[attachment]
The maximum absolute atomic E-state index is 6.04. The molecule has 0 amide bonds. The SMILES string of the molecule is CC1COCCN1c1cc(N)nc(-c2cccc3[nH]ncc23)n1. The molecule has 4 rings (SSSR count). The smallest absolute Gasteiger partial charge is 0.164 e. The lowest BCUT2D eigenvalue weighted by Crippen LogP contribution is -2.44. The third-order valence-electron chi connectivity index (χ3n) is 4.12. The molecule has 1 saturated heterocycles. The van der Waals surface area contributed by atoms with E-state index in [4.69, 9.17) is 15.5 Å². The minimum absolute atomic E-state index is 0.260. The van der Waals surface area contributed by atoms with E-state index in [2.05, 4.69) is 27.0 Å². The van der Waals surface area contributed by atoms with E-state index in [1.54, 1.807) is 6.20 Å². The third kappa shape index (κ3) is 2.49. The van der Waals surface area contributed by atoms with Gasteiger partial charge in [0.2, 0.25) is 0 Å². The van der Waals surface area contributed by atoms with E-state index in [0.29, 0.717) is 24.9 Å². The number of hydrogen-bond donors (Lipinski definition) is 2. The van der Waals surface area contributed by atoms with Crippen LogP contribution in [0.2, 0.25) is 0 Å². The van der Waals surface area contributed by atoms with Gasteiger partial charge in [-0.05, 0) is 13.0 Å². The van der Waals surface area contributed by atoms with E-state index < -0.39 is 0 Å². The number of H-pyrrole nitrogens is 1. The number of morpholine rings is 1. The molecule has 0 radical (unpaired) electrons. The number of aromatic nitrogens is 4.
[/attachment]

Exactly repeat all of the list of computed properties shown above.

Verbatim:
The maximum absolute atomic E-state index is 6.04. The molecule has 0 amide bonds. The SMILES string of the molecule is CC1COCCN1c1cc(N)nc(-c2cccc3[nH]ncc23)n1. The molecule has 4 rings (SSSR count). The smallest absolute Gasteiger partial charge is 0.164 e. The lowest BCUT2D eigenvalue weighted by Crippen LogP contribution is -2.44. The third-order valence-electron chi connectivity index (χ3n) is 4.12. The molecule has 1 saturated heterocycles. The van der Waals surface area contributed by atoms with E-state index in [4.69, 9.17) is 15.5 Å². The minimum absolute atomic E-state index is 0.260. The van der Waals surface area contributed by atoms with E-state index in [2.05, 4.69) is 27.0 Å². The van der Waals surface area contributed by atoms with E-state index in [1.54, 1.807) is 6.20 Å². The third kappa shape index (κ3) is 2.49. The van der Waals surface area contributed by atoms with Gasteiger partial charge in [0.2, 0.25) is 0 Å². The van der Waals surface area contributed by atoms with E-state index in [0.29, 0.717) is 24.9 Å². The number of hydrogen-bond donors (Lipinski definition) is 2. The van der Waals surface area contributed by atoms with Crippen LogP contribution in [0.2, 0.25) is 0 Å². The van der Waals surface area contributed by atoms with Gasteiger partial charge in [-0.05, 0) is 13.0 Å². The van der Waals surface area contributed by atoms with E-state index < -0.39 is 0 Å². The number of H-pyrrole nitrogens is 1. The number of morpholine rings is 1. The molecule has 0 radical (unpaired) electrons. The number of aromatic nitrogens is 4.